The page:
Social Justice Warrior Bryan Adams Boycotts Mississippi…but Not the Middle East?
Bryan Adams canceled his Mississippi tour date in protest over an anti-LGBT law, but apparently the social justice warrior has no problem playing in venues where gay people are openly persecuted.
The Canadian singer/songwriter is boycotting Mississippi to protest the state’s recently passed religious freedom law. Media and other left-wing groups were quick to thank the aging pop star, commending his bold stance on LGBT rights.
“I find it incomprehensible that LGBT citizens are being discriminated against in the state of Mississippi,” Adams posted to social media. “I cannot in good conscience perform in a state where certain people are being denied their civil rights due to their sexual orientation.” (Source: “Bryan Adams Instagram,” Instagram, April 11, 2016.)
Some social media users, however, were quick to poke holes in the Liberal narrative. In a tweet published Monday, one user pointed out Bryan Adams performed a concert in Egypt last month. This is a country, it should be noted, where gay people are openly persecuted for their sexual orientation.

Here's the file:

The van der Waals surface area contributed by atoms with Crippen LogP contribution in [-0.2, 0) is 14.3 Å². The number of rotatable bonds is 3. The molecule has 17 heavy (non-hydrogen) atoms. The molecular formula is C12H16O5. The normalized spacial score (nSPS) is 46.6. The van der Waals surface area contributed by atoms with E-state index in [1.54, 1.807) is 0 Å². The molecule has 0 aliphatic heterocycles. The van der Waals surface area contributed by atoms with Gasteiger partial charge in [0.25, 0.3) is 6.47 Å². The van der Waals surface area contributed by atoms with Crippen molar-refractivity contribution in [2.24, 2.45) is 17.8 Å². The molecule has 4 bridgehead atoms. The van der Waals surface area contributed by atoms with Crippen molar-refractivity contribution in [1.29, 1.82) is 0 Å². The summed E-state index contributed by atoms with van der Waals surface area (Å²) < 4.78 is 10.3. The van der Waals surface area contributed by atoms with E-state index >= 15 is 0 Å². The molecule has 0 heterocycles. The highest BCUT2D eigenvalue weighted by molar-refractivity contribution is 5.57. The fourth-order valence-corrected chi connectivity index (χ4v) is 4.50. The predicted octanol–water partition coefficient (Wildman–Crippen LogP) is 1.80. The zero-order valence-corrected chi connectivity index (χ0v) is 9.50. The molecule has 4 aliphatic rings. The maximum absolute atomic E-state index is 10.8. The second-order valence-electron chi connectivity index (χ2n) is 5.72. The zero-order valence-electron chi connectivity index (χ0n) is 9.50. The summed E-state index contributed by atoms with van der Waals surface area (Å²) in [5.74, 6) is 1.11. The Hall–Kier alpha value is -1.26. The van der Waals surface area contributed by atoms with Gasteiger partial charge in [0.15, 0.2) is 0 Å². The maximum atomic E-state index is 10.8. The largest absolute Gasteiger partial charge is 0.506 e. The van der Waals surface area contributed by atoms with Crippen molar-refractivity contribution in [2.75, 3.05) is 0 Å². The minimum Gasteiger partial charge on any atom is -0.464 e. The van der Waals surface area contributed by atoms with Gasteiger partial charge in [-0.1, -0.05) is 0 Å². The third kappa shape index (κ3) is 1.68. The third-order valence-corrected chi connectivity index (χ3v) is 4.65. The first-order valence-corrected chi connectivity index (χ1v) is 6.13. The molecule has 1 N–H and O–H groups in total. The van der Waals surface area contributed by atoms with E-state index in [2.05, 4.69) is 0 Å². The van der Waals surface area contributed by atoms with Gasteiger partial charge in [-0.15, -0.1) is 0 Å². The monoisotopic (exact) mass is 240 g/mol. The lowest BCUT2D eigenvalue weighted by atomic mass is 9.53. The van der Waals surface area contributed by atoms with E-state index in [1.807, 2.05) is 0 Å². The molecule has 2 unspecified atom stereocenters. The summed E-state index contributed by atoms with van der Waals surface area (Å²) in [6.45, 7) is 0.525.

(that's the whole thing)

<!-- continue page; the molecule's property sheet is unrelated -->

Other users also chimed in. NRA News Executive Producer Cameron Gray noted Adams played a series of concerts across the predominantly Islamic Middle East. Tour stops included Syria, Qatar, and the United Arab Emirates, all of which have deplorable track records on gay rights.
Mississippi’s new religious freedom law states that the government cannot force a citizen into an action if it is against a sincerely held religious belief. The law contains no sort of punishment or persecution for the gay or transgender communities. The bill only allows for someone like a Christian baker to refuse baking a cake for a gay wedding if it runs directly counter to that baker’s religious beliefs.
In contrast, homosexuality is illegal under Sharia law throughout much of the Islamic world. People in Qatar, for example, can be put to death for engaging in extramarital sex regardless of their sexual orientation. In the United Arab Emirates, there is a debate as to whether federal law proscribes the death penalty for consensual homosexual sex. (Source: “Here are the 10 countries where homosexuality may be punished by death,” The Washington Post, February 24, 2014.)
Other musicians are protesting similar bills in other states. Bruce Springsteen canceled his show in North Carolina on Friday to protest the state’s recently passed HB2, which bans cities from establishing LGBT nondiscrimination ordinances. Ringo Starr also canceled a concert in the state to protest what he deems a discriminatory law. (Source: “Ringo Starr follows Bruce Springsteen in cancelling North Carolina gig over anti-LGBT law,” NME, April 14, 2016.)
Will these rockers voice a similar protest for gay rights in the Islamic world? No word yet.